Luke 22:15-20 is clear that the cross yet lay ahead of Christ. Then he said, "This is my body which is given for you… This cup is the new testament in my blood which is shed for you”, commanding them to eat and drink. Did the bread which he broke, speaking of his broken body, and the wine to be drunk, speaking of his shed blood, mean something to the disciples different to their view of those emblems after Jesus’ resurrection, once they started to do that in remembrance of him? Obviously, Jesus HAD to institute that Supper before he died! And Greek tenses may allow for past or present tense to underscore the assurance of what would happen. But on that evening, their partaking of that bread and that wine could never have struck them as being a literal partaking of the actual body and blood of Christ.
For clarity, I am NOT wanting any examination of whether the Last Supper was, technically, the First Supper of a new event for Christians (as opposed to being connected to the Passover seder for Jews). Nor am I wanting comments about which cup was used, when. Those matters are dealt with in existing Stack questions.
A similar question to mine is here, Lutheran response to non-literalist interpretation of the Lord's Supper ‘What is the Lutheran response to the argument made by some, that Christ couldn't have meant "this is my body" in a literal sense, since he was himself bodily present in the midst of the disciples, in the same upper room, as distinct from the elements?’ The only answer given, from the Marburg Colloquy, 1529, was not helpful.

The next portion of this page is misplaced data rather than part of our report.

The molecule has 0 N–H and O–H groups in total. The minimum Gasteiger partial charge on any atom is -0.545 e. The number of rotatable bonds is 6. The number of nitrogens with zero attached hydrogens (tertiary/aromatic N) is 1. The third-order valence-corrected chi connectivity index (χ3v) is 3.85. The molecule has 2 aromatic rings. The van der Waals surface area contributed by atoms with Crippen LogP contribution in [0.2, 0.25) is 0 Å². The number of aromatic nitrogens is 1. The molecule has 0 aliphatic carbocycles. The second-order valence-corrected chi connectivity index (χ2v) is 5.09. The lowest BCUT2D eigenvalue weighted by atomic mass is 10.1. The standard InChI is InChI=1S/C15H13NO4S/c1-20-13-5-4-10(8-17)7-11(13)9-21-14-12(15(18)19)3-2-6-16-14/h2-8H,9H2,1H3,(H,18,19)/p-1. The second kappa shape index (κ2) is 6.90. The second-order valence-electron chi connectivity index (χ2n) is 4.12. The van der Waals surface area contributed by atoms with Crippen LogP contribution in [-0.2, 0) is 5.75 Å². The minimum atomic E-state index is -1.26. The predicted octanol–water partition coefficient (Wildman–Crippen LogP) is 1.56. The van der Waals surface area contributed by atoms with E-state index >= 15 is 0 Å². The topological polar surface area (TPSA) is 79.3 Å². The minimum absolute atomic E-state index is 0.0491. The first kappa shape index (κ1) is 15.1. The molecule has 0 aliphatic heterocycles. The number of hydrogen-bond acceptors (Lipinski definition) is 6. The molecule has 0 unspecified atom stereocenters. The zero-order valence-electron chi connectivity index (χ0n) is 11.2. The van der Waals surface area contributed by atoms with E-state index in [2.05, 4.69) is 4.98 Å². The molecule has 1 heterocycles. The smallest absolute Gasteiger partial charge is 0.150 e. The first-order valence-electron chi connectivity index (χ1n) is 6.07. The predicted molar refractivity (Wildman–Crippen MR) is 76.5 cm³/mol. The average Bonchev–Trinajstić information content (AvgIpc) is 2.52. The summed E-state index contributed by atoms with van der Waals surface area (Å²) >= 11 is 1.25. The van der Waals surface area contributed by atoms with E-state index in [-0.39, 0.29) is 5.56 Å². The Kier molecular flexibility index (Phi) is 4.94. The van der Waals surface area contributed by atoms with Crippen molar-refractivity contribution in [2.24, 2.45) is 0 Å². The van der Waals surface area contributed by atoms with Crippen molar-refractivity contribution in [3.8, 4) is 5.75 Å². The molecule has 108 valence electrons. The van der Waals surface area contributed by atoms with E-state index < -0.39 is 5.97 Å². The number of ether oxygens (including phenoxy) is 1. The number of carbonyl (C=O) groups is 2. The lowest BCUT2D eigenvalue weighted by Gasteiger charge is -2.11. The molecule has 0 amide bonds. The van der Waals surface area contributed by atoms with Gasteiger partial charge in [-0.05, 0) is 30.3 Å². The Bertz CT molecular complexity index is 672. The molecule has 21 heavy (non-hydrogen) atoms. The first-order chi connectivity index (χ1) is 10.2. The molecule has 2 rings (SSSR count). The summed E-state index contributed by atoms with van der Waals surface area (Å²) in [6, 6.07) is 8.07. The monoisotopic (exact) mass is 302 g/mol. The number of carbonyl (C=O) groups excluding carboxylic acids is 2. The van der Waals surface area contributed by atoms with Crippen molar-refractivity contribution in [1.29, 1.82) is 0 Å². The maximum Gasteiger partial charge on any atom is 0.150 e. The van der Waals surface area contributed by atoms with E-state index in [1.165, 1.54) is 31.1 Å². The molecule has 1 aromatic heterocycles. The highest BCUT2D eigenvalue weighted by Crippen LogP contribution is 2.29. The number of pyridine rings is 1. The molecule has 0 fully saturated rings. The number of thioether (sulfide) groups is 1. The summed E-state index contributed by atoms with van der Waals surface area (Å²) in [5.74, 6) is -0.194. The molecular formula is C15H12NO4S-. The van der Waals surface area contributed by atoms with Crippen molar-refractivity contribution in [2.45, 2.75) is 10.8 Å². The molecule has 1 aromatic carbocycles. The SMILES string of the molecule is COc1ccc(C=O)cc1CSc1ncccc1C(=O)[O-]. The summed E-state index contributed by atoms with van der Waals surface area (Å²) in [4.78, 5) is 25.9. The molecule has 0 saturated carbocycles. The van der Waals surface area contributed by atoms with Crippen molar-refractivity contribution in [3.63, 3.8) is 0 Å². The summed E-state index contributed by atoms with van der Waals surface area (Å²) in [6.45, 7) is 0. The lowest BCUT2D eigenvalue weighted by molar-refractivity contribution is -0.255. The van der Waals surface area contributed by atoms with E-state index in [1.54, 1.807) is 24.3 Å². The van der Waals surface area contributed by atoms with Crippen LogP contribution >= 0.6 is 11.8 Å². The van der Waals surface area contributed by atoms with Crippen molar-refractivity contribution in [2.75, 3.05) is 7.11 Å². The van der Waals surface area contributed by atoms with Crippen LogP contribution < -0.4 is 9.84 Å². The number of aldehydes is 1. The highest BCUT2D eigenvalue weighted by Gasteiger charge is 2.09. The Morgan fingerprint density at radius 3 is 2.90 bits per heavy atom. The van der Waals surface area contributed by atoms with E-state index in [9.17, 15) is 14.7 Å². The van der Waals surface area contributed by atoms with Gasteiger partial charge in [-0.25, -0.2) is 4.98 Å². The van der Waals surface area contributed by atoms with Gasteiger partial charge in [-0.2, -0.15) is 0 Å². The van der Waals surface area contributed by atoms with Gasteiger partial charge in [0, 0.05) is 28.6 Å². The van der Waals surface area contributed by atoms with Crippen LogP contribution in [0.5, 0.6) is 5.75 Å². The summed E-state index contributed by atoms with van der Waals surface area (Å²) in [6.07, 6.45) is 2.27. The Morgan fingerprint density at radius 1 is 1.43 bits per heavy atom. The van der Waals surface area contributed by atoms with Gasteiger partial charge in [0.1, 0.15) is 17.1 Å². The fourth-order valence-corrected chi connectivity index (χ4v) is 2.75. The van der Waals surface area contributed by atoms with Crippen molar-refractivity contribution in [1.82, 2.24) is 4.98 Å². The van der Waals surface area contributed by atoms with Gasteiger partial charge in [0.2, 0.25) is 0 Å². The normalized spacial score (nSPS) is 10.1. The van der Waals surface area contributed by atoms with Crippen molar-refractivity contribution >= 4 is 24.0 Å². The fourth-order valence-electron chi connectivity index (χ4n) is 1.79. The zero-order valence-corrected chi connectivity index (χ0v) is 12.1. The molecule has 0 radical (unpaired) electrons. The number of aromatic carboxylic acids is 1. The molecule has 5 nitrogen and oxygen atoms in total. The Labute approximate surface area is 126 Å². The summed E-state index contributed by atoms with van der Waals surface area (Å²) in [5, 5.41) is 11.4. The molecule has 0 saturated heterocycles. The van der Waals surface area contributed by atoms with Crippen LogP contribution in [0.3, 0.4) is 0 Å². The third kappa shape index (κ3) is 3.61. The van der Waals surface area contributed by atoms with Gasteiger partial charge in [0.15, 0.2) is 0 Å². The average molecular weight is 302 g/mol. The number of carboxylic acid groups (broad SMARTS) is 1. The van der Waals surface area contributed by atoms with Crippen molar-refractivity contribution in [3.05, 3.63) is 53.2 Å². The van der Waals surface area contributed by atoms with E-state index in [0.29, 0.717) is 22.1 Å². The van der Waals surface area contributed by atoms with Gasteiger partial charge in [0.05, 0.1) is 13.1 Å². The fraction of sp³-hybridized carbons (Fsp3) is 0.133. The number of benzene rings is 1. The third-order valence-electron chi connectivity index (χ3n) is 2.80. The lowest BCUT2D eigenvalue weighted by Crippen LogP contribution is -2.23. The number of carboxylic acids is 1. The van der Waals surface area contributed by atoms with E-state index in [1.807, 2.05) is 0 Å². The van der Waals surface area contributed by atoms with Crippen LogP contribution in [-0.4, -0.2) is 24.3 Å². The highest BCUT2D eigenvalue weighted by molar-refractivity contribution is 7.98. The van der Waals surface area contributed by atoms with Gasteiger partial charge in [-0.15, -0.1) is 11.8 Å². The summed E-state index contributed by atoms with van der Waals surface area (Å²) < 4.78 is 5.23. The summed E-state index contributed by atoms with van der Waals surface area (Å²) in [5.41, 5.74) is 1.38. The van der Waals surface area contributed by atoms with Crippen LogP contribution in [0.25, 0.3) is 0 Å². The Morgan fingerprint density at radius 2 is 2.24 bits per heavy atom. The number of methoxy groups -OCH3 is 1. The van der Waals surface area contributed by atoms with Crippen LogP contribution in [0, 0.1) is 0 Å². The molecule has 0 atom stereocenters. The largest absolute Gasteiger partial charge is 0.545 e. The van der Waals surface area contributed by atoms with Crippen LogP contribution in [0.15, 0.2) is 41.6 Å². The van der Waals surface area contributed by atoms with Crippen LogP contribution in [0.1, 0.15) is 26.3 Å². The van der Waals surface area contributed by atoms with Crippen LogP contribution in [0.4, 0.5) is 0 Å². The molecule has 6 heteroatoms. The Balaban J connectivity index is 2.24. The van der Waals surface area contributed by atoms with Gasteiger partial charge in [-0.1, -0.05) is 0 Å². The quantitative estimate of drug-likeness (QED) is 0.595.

I am not looking exclusively for the Lutheran response, but for views from all Christians who partake of those emblems themselves within the general fold of Protestantism. This would exclude all who do not partake of the bread and wine passed around at this event. I am not looking for the Catholic view either, not yet, as I may frame another question for them after I have had responses to this one.
My question seeks insights into believers partaking of the bread and wine prior to Jesus’ body being broken and his blood being shed. This only happened once in history and I am not aware of any comments from those few as to how they understood it, compared with how they came to understand it the second time (and thereafter, down the centuries). Now, it could be that there are some ancient Catholic sources that would shed a little light on my question, so I do not preclude those being quoted by Protestants; I just don’t want answers extolling (or disagreeing with) either Catholic or Protestant views of what the emblems came to mean after that ‘First Supper’. My focus is entirely on that ‘First Supper’. So, please help me with a matter that is very narrowly focused, even if the range of answers can come from a very broad school indeed!